With two 20-win seasons and three seasons with more than 200 strikeouts, Singer was expected to be one of the key figures in the starting rotation, even being chosen to start the very first game in franchise history. The Jays would win that game 9-5, but it was thanks in no part to Singer, who let up 11 hits in just 4.1 innings while picking up the no decision.
7 Roy Halladay (2000 only)
This one comes with a caveat. With 1,495 strikeouts and a record of 148-76 with the Jays, Roy Halladay is arguably the greatest pitcher in franchise history, challenged only by Stieb. But Doc’s legacy with the team wasn’t always so certain, not after he had one of the worst pitching seasons ever—not just in Jays history.
After establishing himself as one of the best young arms in the organization in his first two seasons in the big leagues, going 9-7 with a 3.75 ERA before the age of 23, he would go on to have a historically bad start to his third season, going 4-7 in 13 starts with an ERA of 10.64. That ERA still stands as the worst ever by a pitcher with at least 50 innings in a season.
6 Dave Lemanczyk
After leading the very first Jays pitching staff in wins with 13, Dave Lemanczyk would follow it up with arguably the worst single season ever pitched in franchise history, going 4-14 with a 6.62 ERA and more walks (65) than strikeouts (62) in 136.2 innings of work after being named the opening day starter. Unsurprisingly, according to the sabermetrics, Lemanczyk was the least valuable player on that 1978 team, with a -1.3 WAR and a whopping -27 RAA.
But Lemanczyck avoids the top spot on this list because he followed up his historically bad season by going 7-5 with a 3.15 ERA in the first half of the 79 season, earning his first and only selection to an All-Star team.
5 Erik Hanson
On the whole, Erik Hanson was not a bad pitcher. In fact, he was named to the All-Star team with the Boston Red Sox the year before becoming a Blue Jay, and before that, he'd pitched six successful seasons with the Mariners, once winning 18 games in a season with a 3.24 ERA and 211 strikeouts.
The same, however, cannot be said of his time with Toronto, where he went 13-20 with a 5.69 ERA (more than 1.5 points higher than his career mark) and averaged 4.4 walks per nine innings.
After his uncharacteristically bad debut season with the Jays, it was discovered that Hanson had been pitching with a torn labrum, from which he would never fully recover, retiring two years later after a pair of injury-shortened seasons with a combined ERA of 6.61.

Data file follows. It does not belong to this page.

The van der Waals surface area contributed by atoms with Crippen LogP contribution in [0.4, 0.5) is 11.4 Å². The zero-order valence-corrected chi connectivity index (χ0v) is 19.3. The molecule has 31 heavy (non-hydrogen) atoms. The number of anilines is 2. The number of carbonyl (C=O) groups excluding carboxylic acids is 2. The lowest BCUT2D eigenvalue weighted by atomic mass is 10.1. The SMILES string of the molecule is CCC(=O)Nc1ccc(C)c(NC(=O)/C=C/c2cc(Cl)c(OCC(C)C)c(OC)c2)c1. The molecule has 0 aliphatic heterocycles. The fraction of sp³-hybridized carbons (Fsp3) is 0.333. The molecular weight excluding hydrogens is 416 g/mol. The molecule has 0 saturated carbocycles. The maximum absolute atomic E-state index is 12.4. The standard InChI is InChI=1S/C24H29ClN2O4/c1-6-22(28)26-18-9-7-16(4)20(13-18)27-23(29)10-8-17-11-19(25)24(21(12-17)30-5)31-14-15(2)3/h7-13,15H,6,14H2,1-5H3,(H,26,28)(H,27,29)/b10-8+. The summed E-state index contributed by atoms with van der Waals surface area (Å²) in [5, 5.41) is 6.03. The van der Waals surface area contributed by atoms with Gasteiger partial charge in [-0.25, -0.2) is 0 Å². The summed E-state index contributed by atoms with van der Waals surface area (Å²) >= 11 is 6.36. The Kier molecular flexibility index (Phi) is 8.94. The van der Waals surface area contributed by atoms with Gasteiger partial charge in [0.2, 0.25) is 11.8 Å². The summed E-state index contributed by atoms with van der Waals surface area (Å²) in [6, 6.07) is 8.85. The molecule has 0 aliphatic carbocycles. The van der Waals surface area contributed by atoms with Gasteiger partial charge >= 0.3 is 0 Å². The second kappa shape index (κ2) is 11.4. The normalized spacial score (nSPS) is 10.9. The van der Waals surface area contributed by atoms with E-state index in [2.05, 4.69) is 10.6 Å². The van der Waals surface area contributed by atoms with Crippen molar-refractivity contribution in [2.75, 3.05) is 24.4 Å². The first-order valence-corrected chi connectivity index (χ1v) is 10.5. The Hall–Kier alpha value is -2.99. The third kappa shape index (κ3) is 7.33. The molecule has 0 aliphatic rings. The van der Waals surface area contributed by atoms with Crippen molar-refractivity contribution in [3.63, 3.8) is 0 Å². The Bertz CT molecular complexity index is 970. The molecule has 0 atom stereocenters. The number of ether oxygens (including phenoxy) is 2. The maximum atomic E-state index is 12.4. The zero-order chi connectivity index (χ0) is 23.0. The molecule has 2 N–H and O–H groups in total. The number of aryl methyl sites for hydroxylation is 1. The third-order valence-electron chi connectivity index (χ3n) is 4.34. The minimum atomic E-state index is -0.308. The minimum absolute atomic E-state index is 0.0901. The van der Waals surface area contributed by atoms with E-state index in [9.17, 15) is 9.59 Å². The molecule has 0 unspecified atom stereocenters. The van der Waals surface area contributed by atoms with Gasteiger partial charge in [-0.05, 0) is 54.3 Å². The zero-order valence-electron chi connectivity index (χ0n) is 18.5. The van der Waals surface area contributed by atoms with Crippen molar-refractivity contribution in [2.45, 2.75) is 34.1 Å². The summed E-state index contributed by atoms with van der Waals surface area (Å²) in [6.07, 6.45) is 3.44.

4 Jeff Byrd
Yet another member of that inaugural pitching staff, and this guy was quite possibly the worst. The only reason he doesn't rank higher on this list is because at least his awfulness was contained to one season.
A mid-season call up, he became the youngest starter in the Jays rotation at 20 years of age, a franchise record that stands to this day. That's about the only good thing that can be said about his 17-game career, as he would put up possibly the worst numbers on a team filled with terrible stats, including a 2-13 record with an era of 6.18 and way more walks (68) than strikeouts (40).
In short: Jeff Byrd was for the birds, just not the blue birds.
2 Josh Towers
At least Roy Halladay can say that his awful 2000 season was an anomaly, whereas awfulness was the norm rather than the exception for Josh Towers. Rivaling Doc for the worst ERA in the history of the MLB with at least 50 innings of work, Towers let up an average of 8.42 runs per 9 innings in 2006 to go along with a 2-10 record. He also let up 17 home runs in just 62 innings, leading to an RAA that rivaled the Mariana’s Trench in terms of depth.
All told, Towers would compile a 37-42 record with a 4.93 ERA in 5 seasons with the Jays, making him one of the worst pitchers in franchise history.
1 Phil Huffman
Phil Huffman was the losingest pitcher on the losingest team in franchise history (1979, with 109 losses), which has to earn him top spot on this list. Chances are, had he played for any other team but the Jays, he would have been cut a lot sooner, but since they were just three seasons into their franchise history and struggling to gain a foothold in the league, they would have let just about anyone pitch. And with a 6-18 record and 68 walks compared to just 56 strikeouts in 176 innings, Huffman had the kind of pedestrian stats that might lead you to believe that he was in fact just some average Joe off the streets, rather than a big league pitcher.